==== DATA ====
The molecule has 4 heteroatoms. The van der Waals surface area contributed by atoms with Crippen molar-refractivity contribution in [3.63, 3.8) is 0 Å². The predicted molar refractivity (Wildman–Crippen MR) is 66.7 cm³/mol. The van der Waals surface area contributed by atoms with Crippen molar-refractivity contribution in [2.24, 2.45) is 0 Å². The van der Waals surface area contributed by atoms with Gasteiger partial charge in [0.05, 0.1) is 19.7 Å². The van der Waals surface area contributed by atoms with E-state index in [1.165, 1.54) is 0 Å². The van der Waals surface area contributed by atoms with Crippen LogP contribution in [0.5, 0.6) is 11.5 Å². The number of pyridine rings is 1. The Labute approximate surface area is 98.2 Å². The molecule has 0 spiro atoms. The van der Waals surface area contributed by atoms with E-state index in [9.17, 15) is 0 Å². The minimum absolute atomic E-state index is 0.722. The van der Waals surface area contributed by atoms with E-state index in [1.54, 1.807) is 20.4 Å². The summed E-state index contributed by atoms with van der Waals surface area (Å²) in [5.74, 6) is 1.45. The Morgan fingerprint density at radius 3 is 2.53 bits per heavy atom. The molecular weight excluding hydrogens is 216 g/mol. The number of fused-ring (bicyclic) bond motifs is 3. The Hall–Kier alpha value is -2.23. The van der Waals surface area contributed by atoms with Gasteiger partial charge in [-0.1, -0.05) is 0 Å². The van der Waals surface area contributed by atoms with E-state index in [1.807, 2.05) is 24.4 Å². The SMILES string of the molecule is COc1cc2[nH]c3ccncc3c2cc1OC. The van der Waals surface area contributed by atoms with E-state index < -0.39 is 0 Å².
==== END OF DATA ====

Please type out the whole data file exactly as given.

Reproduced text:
The molecule has 4 heteroatoms. The van der Waals surface area contributed by atoms with Crippen molar-refractivity contribution in [3.63, 3.8) is 0 Å². The predicted molar refractivity (Wildman–Crippen MR) is 66.7 cm³/mol. The van der Waals surface area contributed by atoms with Crippen molar-refractivity contribution in [2.24, 2.45) is 0 Å². The van der Waals surface area contributed by atoms with Gasteiger partial charge in [0.05, 0.1) is 19.7 Å². The van der Waals surface area contributed by atoms with E-state index in [1.165, 1.54) is 0 Å². The van der Waals surface area contributed by atoms with Crippen LogP contribution in [0.5, 0.6) is 11.5 Å². The number of pyridine rings is 1. The Labute approximate surface area is 98.2 Å². The molecule has 0 spiro atoms. The van der Waals surface area contributed by atoms with E-state index in [9.17, 15) is 0 Å². The minimum absolute atomic E-state index is 0.722. The van der Waals surface area contributed by atoms with E-state index in [1.54, 1.807) is 20.4 Å². The summed E-state index contributed by atoms with van der Waals surface area (Å²) in [5.74, 6) is 1.45. The Morgan fingerprint density at radius 3 is 2.53 bits per heavy atom. The molecular weight excluding hydrogens is 216 g/mol. The number of fused-ring (bicyclic) bond motifs is 3. The Hall–Kier alpha value is -2.23. The van der Waals surface area contributed by atoms with Gasteiger partial charge in [-0.1, -0.05) is 0 Å². The van der Waals surface area contributed by atoms with E-state index in [1.807, 2.05) is 24.4 Å². The SMILES string of the molecule is COc1cc2[nH]c3ccncc3c2cc1OC. The van der Waals surface area contributed by atoms with E-state index < -0.39 is 0 Å².